The embodiment shown in FIG. 18 is provided with a limit action mechanism 85 as a pressure control valve which varies the upper limit of the reaction force applied to the steering wheel 4 in response to vehicle speed and vehicle load. The mechanism 85 is installed between the lines 84 and 6 that are connected to the reaction force chamber of the power steering 4. The valve box 86 of this mechanism 85 is provided with a slidable valve body 88 which has a communication passage 87 to regulate the communication between the lines 84 and 6. A spring 89 pushes the valve body 88 and the set force of this spring 89 is controlled in response to vehicle speed and vehicle load. The spring seat 90 of the spring 89 is connected to a solenoid 18. Accordingly, when the vehicle load is small and the vehicle speed is high, the spring seat 90 is shifted downward (in the drawing) so that the set force of the spring 89 against the valve body 88 becomes small. Thus, when the pressure of the working chamber is raised by the operation of the steering wheel and the pressure give an influence on the reaction force chamber, the valve body 88 is moved down by such a pressure and it closes the line 84. After that, the pressure introduced into the reaction chamber of the power steering becomes constant, in which the value of the pressure is determined in response to vehicle speed and vehicle load.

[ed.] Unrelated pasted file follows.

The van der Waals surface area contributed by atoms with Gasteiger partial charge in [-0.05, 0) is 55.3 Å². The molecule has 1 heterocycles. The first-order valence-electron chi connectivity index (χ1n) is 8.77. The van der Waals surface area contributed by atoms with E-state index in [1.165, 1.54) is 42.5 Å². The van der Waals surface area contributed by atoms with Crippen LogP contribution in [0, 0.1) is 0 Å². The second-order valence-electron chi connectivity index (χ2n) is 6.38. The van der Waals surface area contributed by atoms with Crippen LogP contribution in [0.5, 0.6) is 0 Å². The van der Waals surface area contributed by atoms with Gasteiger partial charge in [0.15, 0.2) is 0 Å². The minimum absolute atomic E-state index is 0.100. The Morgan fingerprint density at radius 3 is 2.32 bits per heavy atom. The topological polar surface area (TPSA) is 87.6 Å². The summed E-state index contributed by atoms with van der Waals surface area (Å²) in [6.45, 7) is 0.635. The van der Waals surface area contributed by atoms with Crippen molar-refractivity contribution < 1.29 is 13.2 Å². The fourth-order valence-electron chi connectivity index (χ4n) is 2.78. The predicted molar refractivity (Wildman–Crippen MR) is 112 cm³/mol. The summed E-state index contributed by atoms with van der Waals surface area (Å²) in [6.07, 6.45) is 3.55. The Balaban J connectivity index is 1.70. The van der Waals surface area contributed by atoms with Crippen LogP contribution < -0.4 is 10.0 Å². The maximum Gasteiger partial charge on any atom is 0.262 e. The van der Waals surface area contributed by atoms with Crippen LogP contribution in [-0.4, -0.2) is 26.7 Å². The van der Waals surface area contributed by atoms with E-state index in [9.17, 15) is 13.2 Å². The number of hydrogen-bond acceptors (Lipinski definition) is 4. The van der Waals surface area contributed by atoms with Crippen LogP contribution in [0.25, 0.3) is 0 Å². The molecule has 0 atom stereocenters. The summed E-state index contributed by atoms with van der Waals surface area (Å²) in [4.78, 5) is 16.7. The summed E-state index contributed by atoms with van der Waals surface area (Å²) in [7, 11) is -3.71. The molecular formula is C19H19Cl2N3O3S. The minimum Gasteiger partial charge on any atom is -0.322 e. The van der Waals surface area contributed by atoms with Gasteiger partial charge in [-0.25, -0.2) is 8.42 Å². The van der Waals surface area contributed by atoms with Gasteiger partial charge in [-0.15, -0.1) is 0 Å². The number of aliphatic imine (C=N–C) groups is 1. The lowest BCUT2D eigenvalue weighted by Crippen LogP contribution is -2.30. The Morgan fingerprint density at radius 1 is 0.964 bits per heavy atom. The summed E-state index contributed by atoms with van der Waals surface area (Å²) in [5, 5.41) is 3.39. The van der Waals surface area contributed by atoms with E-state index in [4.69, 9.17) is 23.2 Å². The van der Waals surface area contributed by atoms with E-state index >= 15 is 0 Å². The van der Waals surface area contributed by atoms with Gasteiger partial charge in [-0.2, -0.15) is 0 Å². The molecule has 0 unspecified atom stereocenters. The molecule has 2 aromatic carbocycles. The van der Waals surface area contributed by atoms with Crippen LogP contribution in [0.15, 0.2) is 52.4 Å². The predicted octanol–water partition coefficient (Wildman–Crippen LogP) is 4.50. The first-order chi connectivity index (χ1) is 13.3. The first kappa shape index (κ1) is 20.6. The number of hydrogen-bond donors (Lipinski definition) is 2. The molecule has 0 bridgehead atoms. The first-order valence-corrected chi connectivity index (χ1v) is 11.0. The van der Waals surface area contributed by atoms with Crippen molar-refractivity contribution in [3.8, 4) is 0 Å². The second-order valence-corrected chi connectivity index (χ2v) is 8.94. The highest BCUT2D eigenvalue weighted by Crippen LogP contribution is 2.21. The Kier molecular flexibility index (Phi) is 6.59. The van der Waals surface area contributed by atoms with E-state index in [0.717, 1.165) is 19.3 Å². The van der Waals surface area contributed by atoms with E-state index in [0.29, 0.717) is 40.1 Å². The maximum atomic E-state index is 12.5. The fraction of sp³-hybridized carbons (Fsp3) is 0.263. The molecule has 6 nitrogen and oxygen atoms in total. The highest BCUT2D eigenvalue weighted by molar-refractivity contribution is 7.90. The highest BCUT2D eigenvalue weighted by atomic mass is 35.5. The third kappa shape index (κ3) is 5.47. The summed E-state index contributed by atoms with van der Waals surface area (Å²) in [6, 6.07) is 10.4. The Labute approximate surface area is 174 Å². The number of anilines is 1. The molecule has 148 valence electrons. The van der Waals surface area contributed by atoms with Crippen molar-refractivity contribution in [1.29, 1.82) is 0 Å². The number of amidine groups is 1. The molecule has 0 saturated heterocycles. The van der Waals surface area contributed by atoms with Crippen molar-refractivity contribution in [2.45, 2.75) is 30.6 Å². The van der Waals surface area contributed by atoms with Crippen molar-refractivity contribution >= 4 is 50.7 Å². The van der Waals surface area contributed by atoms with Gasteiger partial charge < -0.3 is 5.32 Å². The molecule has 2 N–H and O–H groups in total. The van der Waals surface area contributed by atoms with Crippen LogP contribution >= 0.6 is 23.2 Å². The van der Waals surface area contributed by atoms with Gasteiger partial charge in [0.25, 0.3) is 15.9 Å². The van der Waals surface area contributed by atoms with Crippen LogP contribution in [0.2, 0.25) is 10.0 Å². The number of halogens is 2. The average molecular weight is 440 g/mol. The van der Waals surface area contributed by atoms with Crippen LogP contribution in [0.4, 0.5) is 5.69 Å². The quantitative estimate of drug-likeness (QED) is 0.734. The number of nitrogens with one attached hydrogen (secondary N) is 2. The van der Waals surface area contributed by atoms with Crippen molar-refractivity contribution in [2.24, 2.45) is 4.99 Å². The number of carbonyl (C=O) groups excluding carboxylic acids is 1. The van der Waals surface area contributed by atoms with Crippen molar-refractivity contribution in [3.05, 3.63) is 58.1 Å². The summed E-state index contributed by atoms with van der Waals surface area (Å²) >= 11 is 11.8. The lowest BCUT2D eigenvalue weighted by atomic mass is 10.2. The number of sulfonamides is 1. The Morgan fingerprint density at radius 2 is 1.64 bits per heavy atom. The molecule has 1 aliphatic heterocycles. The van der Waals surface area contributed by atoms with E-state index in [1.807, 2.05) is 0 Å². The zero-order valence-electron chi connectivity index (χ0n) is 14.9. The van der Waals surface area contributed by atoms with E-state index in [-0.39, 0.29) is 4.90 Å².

The above description is applied to the power steering which has a reaction force chamber, however, in a power steering having no reaction force chamber, the controlled hydraulic pressure from the pressure control valve may be introduced into the working chamber of the power steering. In such a case, it is of course unnecessary to provide the line which connects the pressure control valve and the reaction force chamber of the power steering.